This book has been causing thoughts since I finished it a couple of days ago. About cities, and what we see and don't see. And how those kinds of seeing are conditioned.
And then something happened yesterday that was both funny and a little frightening, illustrating exactly how much I might be missing as I walk down the streets of my city. My husband and I were walking towards the local gaming store, towards the lures of Free RPG Day, talking. I would have thought that I was fully aware of my surroundings, but...apparently not.
Because we somehow missed one of our closest friends walking down the street towards us, waving his arms in the air to attract our attention. It wasn't until we were turning a corner and he yelled out our names that I stopped, backtracked, and merrily said hello. I certainly wasn't trying to not see him, but I literally hadn't noticed someone half a block away, waving his arms in the air, trying to attract my attention.
So if I'm missing that, what else am I missing? What else am I conditioned to miss? How did that happen in the first place?
Seeing and unseeing in Ul Qoma and Beszel may be formally taught, but they do mimic something we do anyway, the people we try not to see, or truly don't see. The way that the surprising can walk right past us without anyone noticing, become the panda in the scene.
So with that experience under my belt, I sit down to write a review of The City and The City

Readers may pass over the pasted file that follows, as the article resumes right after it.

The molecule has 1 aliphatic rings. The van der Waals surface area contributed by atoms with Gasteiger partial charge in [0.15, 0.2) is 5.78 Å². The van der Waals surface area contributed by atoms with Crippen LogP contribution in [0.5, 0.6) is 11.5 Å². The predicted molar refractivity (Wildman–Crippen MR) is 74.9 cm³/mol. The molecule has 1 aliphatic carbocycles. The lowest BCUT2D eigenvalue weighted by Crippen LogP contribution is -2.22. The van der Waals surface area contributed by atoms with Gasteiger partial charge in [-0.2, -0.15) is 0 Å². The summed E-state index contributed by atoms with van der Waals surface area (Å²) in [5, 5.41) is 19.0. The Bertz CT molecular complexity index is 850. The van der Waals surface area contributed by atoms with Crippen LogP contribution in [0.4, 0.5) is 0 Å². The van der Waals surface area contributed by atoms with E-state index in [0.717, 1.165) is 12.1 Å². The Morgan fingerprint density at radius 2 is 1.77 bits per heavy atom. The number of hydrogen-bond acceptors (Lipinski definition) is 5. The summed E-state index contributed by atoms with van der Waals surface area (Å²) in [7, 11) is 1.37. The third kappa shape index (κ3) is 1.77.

. I meant to write this review yesterday morning, but actually forgot and wrote another instead. It was like my brain was waiting for me to have that experience later in the day before it would let me do it.
Beszel and Ul Qoma occupy the same physical space, but they are two very different cities. One is modern, full of fluorescent lights, in the middle of an economic boom. The other is has a depressed economic situation, and different architecture. Ul Qoma seems to have a Middle Eastern vibe, while Beszel seems more Eastern European. And you live in one. Only one. You are allowed in only one. Crossing over in one of the areas where the cities intersect brings down the shadowy power of Breach, which can make you disappear and never reappear. Breach, however, can be as simple as staring somewhere you shouldn't be staring. You see what is in your city, and you work like hell not to see the other.
And in these cities, overlapping yet separate, a murder occurs, a young America graduate student's body is found in Beszel. But the lead Besz detective, Tyador Borlu, discovers that the woman was killed in Ul Qoma. A case of breach in the crime? Perhaps, perhaps not.
Despite the fact that he should turn this over to Breach, Tyador can't help prodding at it, working away at the edges. He uncovers nests of unificationists, who want the cities reunited and one once more. Nests of ultra-nationalists, for whom their city is the only city that matters.
But the murdered woman was looking into a third city, the stuff of legend, long rumoured to exist in a further space between the spaces of Ul Qoma and Beszel. Orciny. Does it exist? If it does, how has it kept itself secret? What powers would its occupants hold?
This is, at its core, an oldfashioned mystery, and a damned good one, packed full of ideas that spun my brain around and kept me occupied even when I wasn't actively reading it. If not as dense in vocabulary as I was expecting, given Mieville's reputation, it was stuffed with challenging and unsettling notions.
I don't want to say much more, because the mystery is such a good one, twisty and yet, when revealed, perfectly in keeping. But the mental stress of living in such a divided city, and the thoughts about seeing and not seeing, that is what will stay with me the longest.
For what city is not a divided city?
Crossposted to Smorgasbook